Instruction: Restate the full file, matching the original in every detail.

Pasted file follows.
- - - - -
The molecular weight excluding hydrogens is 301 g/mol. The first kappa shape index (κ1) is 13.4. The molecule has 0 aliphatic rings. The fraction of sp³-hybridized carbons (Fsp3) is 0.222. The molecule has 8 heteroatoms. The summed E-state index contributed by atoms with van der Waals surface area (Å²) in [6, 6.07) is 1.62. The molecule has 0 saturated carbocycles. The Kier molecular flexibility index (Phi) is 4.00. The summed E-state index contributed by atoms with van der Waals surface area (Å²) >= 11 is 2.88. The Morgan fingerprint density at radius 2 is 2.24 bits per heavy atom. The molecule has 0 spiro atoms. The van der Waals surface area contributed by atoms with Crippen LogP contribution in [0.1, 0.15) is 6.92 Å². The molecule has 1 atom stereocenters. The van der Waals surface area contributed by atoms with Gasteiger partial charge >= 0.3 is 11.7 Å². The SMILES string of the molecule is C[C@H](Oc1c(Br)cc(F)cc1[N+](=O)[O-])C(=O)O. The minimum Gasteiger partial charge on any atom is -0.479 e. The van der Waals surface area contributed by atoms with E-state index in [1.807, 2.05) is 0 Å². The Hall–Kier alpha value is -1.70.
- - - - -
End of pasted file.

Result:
The molecular weight excluding hydrogens is 301 g/mol. The first kappa shape index (κ1) is 13.4. The molecule has 0 aliphatic rings. The fraction of sp³-hybridized carbons (Fsp3) is 0.222. The molecule has 8 heteroatoms. The summed E-state index contributed by atoms with van der Waals surface area (Å²) in [6, 6.07) is 1.62. The molecule has 0 saturated carbocycles. The Kier molecular flexibility index (Phi) is 4.00. The summed E-state index contributed by atoms with van der Waals surface area (Å²) >= 11 is 2.88. The Morgan fingerprint density at radius 2 is 2.24 bits per heavy atom. The molecule has 0 spiro atoms. The van der Waals surface area contributed by atoms with Crippen LogP contribution in [0.1, 0.15) is 6.92 Å². The molecule has 1 atom stereocenters. The van der Waals surface area contributed by atoms with Gasteiger partial charge >= 0.3 is 11.7 Å². The SMILES string of the molecule is C[C@H](Oc1c(Br)cc(F)cc1[N+](=O)[O-])C(=O)O. The minimum Gasteiger partial charge on any atom is -0.479 e. The van der Waals surface area contributed by atoms with E-state index in [1.807, 2.05) is 0 Å². The Hall–Kier alpha value is -1.70.